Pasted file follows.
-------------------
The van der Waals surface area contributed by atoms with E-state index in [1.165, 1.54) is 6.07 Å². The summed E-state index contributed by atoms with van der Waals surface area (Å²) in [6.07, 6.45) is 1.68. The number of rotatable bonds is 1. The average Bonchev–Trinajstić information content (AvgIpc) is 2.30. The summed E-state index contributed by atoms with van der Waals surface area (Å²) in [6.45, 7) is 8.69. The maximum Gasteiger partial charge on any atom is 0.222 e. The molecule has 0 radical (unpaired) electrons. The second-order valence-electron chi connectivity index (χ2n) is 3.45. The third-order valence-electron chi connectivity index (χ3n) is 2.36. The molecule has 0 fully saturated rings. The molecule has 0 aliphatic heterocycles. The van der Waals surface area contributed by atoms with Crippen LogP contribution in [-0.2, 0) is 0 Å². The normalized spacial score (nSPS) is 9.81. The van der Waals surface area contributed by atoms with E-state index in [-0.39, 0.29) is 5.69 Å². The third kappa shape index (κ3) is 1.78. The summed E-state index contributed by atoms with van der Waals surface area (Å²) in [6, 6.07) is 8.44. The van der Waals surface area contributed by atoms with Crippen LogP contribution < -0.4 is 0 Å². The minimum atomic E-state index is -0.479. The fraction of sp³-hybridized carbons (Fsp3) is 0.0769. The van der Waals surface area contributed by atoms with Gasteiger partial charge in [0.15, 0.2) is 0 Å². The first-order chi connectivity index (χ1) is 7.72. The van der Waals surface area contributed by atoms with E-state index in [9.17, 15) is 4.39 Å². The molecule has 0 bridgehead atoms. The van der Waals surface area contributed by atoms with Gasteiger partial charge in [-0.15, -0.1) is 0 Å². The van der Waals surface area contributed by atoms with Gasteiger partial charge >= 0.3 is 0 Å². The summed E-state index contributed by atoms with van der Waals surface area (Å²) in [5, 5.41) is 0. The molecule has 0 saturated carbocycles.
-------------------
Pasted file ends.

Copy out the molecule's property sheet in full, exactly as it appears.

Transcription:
The van der Waals surface area contributed by atoms with E-state index in [1.165, 1.54) is 6.07 Å². The summed E-state index contributed by atoms with van der Waals surface area (Å²) in [6.07, 6.45) is 1.68. The number of rotatable bonds is 1. The average Bonchev–Trinajstić information content (AvgIpc) is 2.30. The summed E-state index contributed by atoms with van der Waals surface area (Å²) in [6.45, 7) is 8.69. The maximum Gasteiger partial charge on any atom is 0.222 e. The molecule has 0 radical (unpaired) electrons. The second-order valence-electron chi connectivity index (χ2n) is 3.45. The third-order valence-electron chi connectivity index (χ3n) is 2.36. The molecule has 0 fully saturated rings. The molecule has 0 aliphatic heterocycles. The van der Waals surface area contributed by atoms with Crippen LogP contribution in [-0.2, 0) is 0 Å². The normalized spacial score (nSPS) is 9.81. The van der Waals surface area contributed by atoms with E-state index in [-0.39, 0.29) is 5.69 Å². The third kappa shape index (κ3) is 1.78. The summed E-state index contributed by atoms with van der Waals surface area (Å²) in [6, 6.07) is 8.44. The van der Waals surface area contributed by atoms with Crippen LogP contribution < -0.4 is 0 Å². The minimum atomic E-state index is -0.479. The fraction of sp³-hybridized carbons (Fsp3) is 0.0769. The van der Waals surface area contributed by atoms with Gasteiger partial charge in [0.15, 0.2) is 0 Å². The first-order chi connectivity index (χ1) is 7.72. The van der Waals surface area contributed by atoms with E-state index in [9.17, 15) is 4.39 Å². The molecule has 0 bridgehead atoms. The van der Waals surface area contributed by atoms with Gasteiger partial charge in [-0.15, -0.1) is 0 Å². The van der Waals surface area contributed by atoms with Gasteiger partial charge >= 0.3 is 0 Å². The summed E-state index contributed by atoms with van der Waals surface area (Å²) in [5, 5.41) is 0. The molecule has 0 saturated carbocycles.